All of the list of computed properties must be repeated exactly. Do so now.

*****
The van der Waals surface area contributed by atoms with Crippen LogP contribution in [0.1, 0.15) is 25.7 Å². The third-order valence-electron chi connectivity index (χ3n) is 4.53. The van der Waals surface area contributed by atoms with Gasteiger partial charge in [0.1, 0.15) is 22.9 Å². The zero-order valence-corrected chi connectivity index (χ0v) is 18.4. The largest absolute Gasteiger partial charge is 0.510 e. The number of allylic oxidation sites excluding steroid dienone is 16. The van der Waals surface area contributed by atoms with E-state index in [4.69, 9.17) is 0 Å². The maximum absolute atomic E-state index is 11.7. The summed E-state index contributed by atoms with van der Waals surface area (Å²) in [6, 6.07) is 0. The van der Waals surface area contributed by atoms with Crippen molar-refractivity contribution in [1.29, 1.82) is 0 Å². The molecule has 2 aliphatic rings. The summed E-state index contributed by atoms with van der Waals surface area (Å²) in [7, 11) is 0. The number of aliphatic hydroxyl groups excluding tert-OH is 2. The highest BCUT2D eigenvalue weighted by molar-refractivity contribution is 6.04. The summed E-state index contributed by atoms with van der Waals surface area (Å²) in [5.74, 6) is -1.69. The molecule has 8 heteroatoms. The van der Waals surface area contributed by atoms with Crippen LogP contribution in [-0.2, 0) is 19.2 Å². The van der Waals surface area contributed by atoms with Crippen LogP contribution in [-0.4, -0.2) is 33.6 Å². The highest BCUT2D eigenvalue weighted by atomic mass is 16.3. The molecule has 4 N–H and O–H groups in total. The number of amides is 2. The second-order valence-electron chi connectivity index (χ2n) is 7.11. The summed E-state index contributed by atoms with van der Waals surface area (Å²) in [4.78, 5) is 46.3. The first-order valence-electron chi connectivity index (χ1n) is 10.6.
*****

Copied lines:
The van der Waals surface area contributed by atoms with Crippen LogP contribution in [0.1, 0.15) is 25.7 Å². The third-order valence-electron chi connectivity index (χ3n) is 4.53. The van der Waals surface area contributed by atoms with Gasteiger partial charge in [0.1, 0.15) is 22.9 Å². The zero-order valence-corrected chi connectivity index (χ0v) is 18.4. The largest absolute Gasteiger partial charge is 0.510 e. The number of allylic oxidation sites excluding steroid dienone is 16. The van der Waals surface area contributed by atoms with E-state index in [4.69, 9.17) is 0 Å². The maximum absolute atomic E-state index is 11.7. The summed E-state index contributed by atoms with van der Waals surface area (Å²) in [6, 6.07) is 0. The van der Waals surface area contributed by atoms with Crippen molar-refractivity contribution in [1.29, 1.82) is 0 Å². The molecule has 2 aliphatic rings. The summed E-state index contributed by atoms with van der Waals surface area (Å²) in [7, 11) is 0. The number of aliphatic hydroxyl groups excluding tert-OH is 2. The highest BCUT2D eigenvalue weighted by molar-refractivity contribution is 6.04. The summed E-state index contributed by atoms with van der Waals surface area (Å²) in [5.74, 6) is -1.69. The molecule has 8 heteroatoms. The van der Waals surface area contributed by atoms with Crippen LogP contribution in [-0.2, 0) is 19.2 Å². The van der Waals surface area contributed by atoms with Crippen LogP contribution in [-0.4, -0.2) is 33.6 Å². The highest BCUT2D eigenvalue weighted by atomic mass is 16.3. The molecule has 4 N–H and O–H groups in total. The number of amides is 2. The second-order valence-electron chi connectivity index (χ2n) is 7.11. The summed E-state index contributed by atoms with van der Waals surface area (Å²) in [4.78, 5) is 46.3. The first-order valence-electron chi connectivity index (χ1n) is 10.6.